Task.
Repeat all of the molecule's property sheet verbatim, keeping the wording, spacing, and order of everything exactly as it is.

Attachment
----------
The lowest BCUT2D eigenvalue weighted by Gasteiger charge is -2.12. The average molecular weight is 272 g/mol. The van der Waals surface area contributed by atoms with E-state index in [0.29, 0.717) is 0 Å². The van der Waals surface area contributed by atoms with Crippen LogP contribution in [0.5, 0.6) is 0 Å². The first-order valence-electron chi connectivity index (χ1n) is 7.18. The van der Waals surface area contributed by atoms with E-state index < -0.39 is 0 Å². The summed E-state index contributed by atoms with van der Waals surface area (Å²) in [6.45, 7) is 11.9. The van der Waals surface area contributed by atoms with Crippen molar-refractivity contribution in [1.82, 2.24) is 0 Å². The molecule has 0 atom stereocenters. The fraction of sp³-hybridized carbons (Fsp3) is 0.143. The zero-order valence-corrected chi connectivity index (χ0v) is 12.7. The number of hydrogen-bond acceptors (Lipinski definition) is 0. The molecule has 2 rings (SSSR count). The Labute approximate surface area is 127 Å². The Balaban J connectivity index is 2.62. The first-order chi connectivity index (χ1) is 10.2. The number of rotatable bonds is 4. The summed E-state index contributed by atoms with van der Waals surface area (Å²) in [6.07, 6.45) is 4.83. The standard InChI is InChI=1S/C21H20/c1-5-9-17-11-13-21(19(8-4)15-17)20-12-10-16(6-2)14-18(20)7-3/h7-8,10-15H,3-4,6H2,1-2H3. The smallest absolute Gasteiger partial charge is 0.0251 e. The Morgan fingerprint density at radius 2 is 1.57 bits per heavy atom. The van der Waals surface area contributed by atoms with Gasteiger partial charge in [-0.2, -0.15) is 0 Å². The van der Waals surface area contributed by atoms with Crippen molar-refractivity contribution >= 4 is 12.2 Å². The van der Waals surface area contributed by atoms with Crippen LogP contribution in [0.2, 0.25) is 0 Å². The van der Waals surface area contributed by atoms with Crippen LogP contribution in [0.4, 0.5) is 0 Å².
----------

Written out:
The lowest BCUT2D eigenvalue weighted by Gasteiger charge is -2.12. The average molecular weight is 272 g/mol. The van der Waals surface area contributed by atoms with E-state index in [0.29, 0.717) is 0 Å². The van der Waals surface area contributed by atoms with Crippen LogP contribution in [0.5, 0.6) is 0 Å². The first-order valence-electron chi connectivity index (χ1n) is 7.18. The van der Waals surface area contributed by atoms with E-state index < -0.39 is 0 Å². The summed E-state index contributed by atoms with van der Waals surface area (Å²) in [6.45, 7) is 11.9. The van der Waals surface area contributed by atoms with Crippen molar-refractivity contribution in [1.82, 2.24) is 0 Å². The molecule has 0 atom stereocenters. The fraction of sp³-hybridized carbons (Fsp3) is 0.143. The zero-order valence-corrected chi connectivity index (χ0v) is 12.7. The number of hydrogen-bond acceptors (Lipinski definition) is 0. The molecule has 2 rings (SSSR count). The Labute approximate surface area is 127 Å². The Balaban J connectivity index is 2.62. The first-order chi connectivity index (χ1) is 10.2. The number of rotatable bonds is 4. The summed E-state index contributed by atoms with van der Waals surface area (Å²) in [6.07, 6.45) is 4.83. The standard InChI is InChI=1S/C21H20/c1-5-9-17-11-13-21(19(8-4)15-17)20-12-10-16(6-2)14-18(20)7-3/h7-8,10-15H,3-4,6H2,1-2H3. The smallest absolute Gasteiger partial charge is 0.0251 e. The Morgan fingerprint density at radius 2 is 1.57 bits per heavy atom. The van der Waals surface area contributed by atoms with Gasteiger partial charge in [-0.2, -0.15) is 0 Å². The van der Waals surface area contributed by atoms with Crippen molar-refractivity contribution >= 4 is 12.2 Å². The van der Waals surface area contributed by atoms with Crippen LogP contribution in [0.2, 0.25) is 0 Å². The van der Waals surface area contributed by atoms with Crippen LogP contribution in [0.4, 0.5) is 0 Å².